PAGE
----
To find out more about the Kerry Green Trust or express an interest in making a donation, please give them a ring on 01983 533431.

 

 

Written by Dom Kureen

As a young rapscallion stranded on an Island, my time is split between writing, performing spoken word, wrestling alligators and delivering uplifting pep talks to hairdressers before they prune me. I meditate and wash daily when possible.

Featured Charity – ALS

*WARNING: The first video contains nudity and is intended only as an example of how far some took the ALS ice bucket challenge*

It’s the charity most regularly linked with the recent spate of online ice bucket challenges, with everyone and their dog taking a soaking in the name of charity – But what exactly is ALS?

Amyotrophic lateral sclerosis (ALS), often referred to as “Lou Gehrig’s Disease,” is a progressive neurodegenerative disease that affects nerve cells in the brain and the spinal cord.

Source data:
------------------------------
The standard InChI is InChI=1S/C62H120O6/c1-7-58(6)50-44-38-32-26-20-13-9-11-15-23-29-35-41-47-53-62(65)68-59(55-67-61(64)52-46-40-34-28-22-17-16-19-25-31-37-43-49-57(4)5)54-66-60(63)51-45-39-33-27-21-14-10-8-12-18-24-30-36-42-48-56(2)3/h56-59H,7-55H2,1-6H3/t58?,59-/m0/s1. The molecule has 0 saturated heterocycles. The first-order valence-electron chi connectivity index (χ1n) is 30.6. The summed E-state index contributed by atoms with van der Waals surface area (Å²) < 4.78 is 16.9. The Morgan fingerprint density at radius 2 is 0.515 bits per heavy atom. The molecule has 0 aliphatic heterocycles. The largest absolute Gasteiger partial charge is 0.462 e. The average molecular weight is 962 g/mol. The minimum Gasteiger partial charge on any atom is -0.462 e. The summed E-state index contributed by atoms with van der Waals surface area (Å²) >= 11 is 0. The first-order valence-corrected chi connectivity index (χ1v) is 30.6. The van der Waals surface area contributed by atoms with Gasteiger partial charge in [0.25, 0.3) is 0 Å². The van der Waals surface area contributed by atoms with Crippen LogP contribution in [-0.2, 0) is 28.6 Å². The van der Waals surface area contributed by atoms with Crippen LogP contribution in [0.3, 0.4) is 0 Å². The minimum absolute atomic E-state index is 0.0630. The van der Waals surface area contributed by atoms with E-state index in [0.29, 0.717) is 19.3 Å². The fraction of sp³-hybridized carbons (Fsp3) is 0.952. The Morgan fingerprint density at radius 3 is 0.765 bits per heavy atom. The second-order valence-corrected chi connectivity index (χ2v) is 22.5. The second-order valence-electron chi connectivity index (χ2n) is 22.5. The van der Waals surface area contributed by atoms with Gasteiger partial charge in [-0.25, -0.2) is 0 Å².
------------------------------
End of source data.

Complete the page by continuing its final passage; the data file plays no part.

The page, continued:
Motor neurons reach from the brain to the spinal cord and from the spinal cord to the muscles throughout the body.

The progressive degeneration of the motor neurons in ALS eventually leads to their death. When the motor neurons die, the ability of the brain to initiate and control muscle movement is lost.

With voluntary muscle action progressively affected, patients in the later stages of the disease may become totally paralysed.

To donate to the charity simply click here and follow the directions on screen.

Written by Dom Kureen

As a young rapscallion stranded on an Island, my time is split between writing, performing spoken word, wrestling alligators and delivering uplifting pep talks to hairdressers before they prune me. I meditate and wash daily when possible.